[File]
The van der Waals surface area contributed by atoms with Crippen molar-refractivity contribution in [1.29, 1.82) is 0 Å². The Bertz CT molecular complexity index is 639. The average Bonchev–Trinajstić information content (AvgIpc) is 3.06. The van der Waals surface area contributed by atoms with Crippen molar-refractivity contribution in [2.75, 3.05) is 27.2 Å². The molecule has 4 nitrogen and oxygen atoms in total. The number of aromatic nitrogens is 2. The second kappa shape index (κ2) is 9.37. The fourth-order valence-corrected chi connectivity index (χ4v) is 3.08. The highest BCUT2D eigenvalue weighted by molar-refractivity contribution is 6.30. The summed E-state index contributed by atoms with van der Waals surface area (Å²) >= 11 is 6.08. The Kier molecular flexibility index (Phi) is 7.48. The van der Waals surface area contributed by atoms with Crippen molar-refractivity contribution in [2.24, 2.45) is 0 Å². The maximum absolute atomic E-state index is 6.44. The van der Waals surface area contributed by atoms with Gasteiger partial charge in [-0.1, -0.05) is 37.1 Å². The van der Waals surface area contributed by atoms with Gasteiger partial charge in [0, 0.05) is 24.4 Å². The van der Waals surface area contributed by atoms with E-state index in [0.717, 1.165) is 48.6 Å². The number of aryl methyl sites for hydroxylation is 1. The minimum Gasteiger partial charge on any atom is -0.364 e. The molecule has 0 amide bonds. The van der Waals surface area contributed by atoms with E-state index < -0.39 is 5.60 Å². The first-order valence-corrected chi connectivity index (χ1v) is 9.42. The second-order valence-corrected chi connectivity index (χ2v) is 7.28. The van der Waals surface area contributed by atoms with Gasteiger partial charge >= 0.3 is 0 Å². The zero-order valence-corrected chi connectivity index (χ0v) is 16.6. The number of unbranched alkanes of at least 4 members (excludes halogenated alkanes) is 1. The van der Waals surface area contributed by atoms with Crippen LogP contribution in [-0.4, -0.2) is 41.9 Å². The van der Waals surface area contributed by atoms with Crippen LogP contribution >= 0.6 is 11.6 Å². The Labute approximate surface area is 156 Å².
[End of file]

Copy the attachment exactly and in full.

The van der Waals surface area contributed by atoms with Crippen molar-refractivity contribution in [1.29, 1.82) is 0 Å². The Bertz CT molecular complexity index is 639. The average Bonchev–Trinajstić information content (AvgIpc) is 3.06. The van der Waals surface area contributed by atoms with Crippen molar-refractivity contribution in [2.75, 3.05) is 27.2 Å². The molecule has 4 nitrogen and oxygen atoms in total. The number of aromatic nitrogens is 2. The second kappa shape index (κ2) is 9.37. The fourth-order valence-corrected chi connectivity index (χ4v) is 3.08. The highest BCUT2D eigenvalue weighted by molar-refractivity contribution is 6.30. The summed E-state index contributed by atoms with van der Waals surface area (Å²) >= 11 is 6.08. The Kier molecular flexibility index (Phi) is 7.48. The van der Waals surface area contributed by atoms with Crippen molar-refractivity contribution in [2.24, 2.45) is 0 Å². The maximum absolute atomic E-state index is 6.44. The van der Waals surface area contributed by atoms with Gasteiger partial charge in [-0.1, -0.05) is 37.1 Å². The van der Waals surface area contributed by atoms with Gasteiger partial charge in [0, 0.05) is 24.4 Å². The van der Waals surface area contributed by atoms with E-state index in [0.717, 1.165) is 48.6 Å². The number of aryl methyl sites for hydroxylation is 1. The minimum Gasteiger partial charge on any atom is -0.364 e. The molecule has 0 amide bonds. The van der Waals surface area contributed by atoms with E-state index < -0.39 is 5.60 Å². The first-order valence-corrected chi connectivity index (χ1v) is 9.42. The second-order valence-corrected chi connectivity index (χ2v) is 7.28. The van der Waals surface area contributed by atoms with Gasteiger partial charge >= 0.3 is 0 Å². The zero-order valence-corrected chi connectivity index (χ0v) is 16.6. The number of unbranched alkanes of at least 4 members (excludes halogenated alkanes) is 1. The van der Waals surface area contributed by atoms with Crippen LogP contribution in [-0.4, -0.2) is 41.9 Å². The van der Waals surface area contributed by atoms with Crippen LogP contribution >= 0.6 is 11.6 Å². The Labute approximate surface area is 156 Å².